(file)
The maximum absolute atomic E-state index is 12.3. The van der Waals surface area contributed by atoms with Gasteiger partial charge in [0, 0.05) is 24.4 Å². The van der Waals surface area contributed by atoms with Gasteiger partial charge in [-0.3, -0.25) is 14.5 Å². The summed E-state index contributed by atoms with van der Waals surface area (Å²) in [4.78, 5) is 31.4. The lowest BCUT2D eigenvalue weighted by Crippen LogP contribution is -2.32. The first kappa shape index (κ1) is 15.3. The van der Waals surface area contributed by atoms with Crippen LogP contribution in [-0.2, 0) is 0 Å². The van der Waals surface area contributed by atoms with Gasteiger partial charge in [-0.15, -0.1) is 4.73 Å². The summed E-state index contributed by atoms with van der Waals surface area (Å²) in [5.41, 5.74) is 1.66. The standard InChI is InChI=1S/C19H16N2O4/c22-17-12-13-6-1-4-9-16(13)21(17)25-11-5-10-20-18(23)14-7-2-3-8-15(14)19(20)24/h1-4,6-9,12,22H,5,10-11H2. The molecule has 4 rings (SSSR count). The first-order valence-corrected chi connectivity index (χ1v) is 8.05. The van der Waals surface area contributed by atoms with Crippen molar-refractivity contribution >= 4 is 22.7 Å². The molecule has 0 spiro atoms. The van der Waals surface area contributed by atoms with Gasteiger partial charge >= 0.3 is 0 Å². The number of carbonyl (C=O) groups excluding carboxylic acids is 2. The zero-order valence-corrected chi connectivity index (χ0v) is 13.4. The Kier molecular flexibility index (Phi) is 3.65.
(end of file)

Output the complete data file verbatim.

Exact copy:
The maximum absolute atomic E-state index is 12.3. The van der Waals surface area contributed by atoms with Gasteiger partial charge in [0, 0.05) is 24.4 Å². The van der Waals surface area contributed by atoms with Gasteiger partial charge in [-0.3, -0.25) is 14.5 Å². The summed E-state index contributed by atoms with van der Waals surface area (Å²) in [4.78, 5) is 31.4. The lowest BCUT2D eigenvalue weighted by Crippen LogP contribution is -2.32. The first kappa shape index (κ1) is 15.3. The van der Waals surface area contributed by atoms with Crippen LogP contribution in [-0.2, 0) is 0 Å². The van der Waals surface area contributed by atoms with Gasteiger partial charge in [-0.15, -0.1) is 4.73 Å². The summed E-state index contributed by atoms with van der Waals surface area (Å²) in [5.41, 5.74) is 1.66. The standard InChI is InChI=1S/C19H16N2O4/c22-17-12-13-6-1-4-9-16(13)21(17)25-11-5-10-20-18(23)14-7-2-3-8-15(14)19(20)24/h1-4,6-9,12,22H,5,10-11H2. The molecule has 4 rings (SSSR count). The first-order valence-corrected chi connectivity index (χ1v) is 8.05. The van der Waals surface area contributed by atoms with Crippen molar-refractivity contribution >= 4 is 22.7 Å². The molecule has 0 spiro atoms. The van der Waals surface area contributed by atoms with Gasteiger partial charge >= 0.3 is 0 Å². The number of carbonyl (C=O) groups excluding carboxylic acids is 2. The zero-order valence-corrected chi connectivity index (χ0v) is 13.4. The Kier molecular flexibility index (Phi) is 3.65.